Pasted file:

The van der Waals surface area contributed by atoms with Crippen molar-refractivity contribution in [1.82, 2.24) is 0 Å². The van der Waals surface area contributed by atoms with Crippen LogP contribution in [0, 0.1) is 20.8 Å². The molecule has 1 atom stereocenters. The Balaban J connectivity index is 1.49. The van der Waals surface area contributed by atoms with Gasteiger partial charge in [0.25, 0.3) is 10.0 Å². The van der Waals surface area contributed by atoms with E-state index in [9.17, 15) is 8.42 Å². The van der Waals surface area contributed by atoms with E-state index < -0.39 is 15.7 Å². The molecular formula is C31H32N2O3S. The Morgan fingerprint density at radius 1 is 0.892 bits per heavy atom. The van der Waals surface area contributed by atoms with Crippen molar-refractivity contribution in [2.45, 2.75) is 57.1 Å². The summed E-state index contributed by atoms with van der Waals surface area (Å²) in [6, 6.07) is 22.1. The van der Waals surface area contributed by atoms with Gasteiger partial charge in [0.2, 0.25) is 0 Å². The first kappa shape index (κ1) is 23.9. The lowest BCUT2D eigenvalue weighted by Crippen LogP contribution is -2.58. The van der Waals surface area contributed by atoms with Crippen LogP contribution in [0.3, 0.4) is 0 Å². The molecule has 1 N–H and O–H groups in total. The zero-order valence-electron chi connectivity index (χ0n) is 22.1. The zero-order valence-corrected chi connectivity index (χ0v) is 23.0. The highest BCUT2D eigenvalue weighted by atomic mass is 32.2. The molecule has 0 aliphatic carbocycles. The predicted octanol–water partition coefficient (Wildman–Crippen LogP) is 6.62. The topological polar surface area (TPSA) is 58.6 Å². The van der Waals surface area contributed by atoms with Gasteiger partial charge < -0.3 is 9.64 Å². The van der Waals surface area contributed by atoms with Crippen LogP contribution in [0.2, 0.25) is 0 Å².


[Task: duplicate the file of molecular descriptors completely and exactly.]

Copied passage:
The van der Waals surface area contributed by atoms with Crippen molar-refractivity contribution in [1.82, 2.24) is 0 Å². The van der Waals surface area contributed by atoms with Crippen LogP contribution in [0, 0.1) is 20.8 Å². The molecule has 1 atom stereocenters. The Balaban J connectivity index is 1.49. The van der Waals surface area contributed by atoms with Gasteiger partial charge in [0.25, 0.3) is 10.0 Å². The van der Waals surface area contributed by atoms with E-state index in [9.17, 15) is 8.42 Å². The van der Waals surface area contributed by atoms with E-state index < -0.39 is 15.7 Å². The molecular formula is C31H32N2O3S. The Morgan fingerprint density at radius 1 is 0.892 bits per heavy atom. The van der Waals surface area contributed by atoms with Crippen molar-refractivity contribution in [2.45, 2.75) is 57.1 Å². The summed E-state index contributed by atoms with van der Waals surface area (Å²) in [6, 6.07) is 22.1. The van der Waals surface area contributed by atoms with Gasteiger partial charge in [0.2, 0.25) is 0 Å². The first kappa shape index (κ1) is 23.9. The lowest BCUT2D eigenvalue weighted by Crippen LogP contribution is -2.58. The van der Waals surface area contributed by atoms with Crippen LogP contribution in [0.3, 0.4) is 0 Å². The molecule has 1 N–H and O–H groups in total. The zero-order valence-electron chi connectivity index (χ0n) is 22.1. The zero-order valence-corrected chi connectivity index (χ0v) is 23.0. The highest BCUT2D eigenvalue weighted by atomic mass is 32.2. The molecule has 0 aliphatic carbocycles. The predicted octanol–water partition coefficient (Wildman–Crippen LogP) is 6.62. The topological polar surface area (TPSA) is 58.6 Å². The van der Waals surface area contributed by atoms with Gasteiger partial charge < -0.3 is 9.64 Å². The van der Waals surface area contributed by atoms with Crippen LogP contribution in [0.2, 0.25) is 0 Å².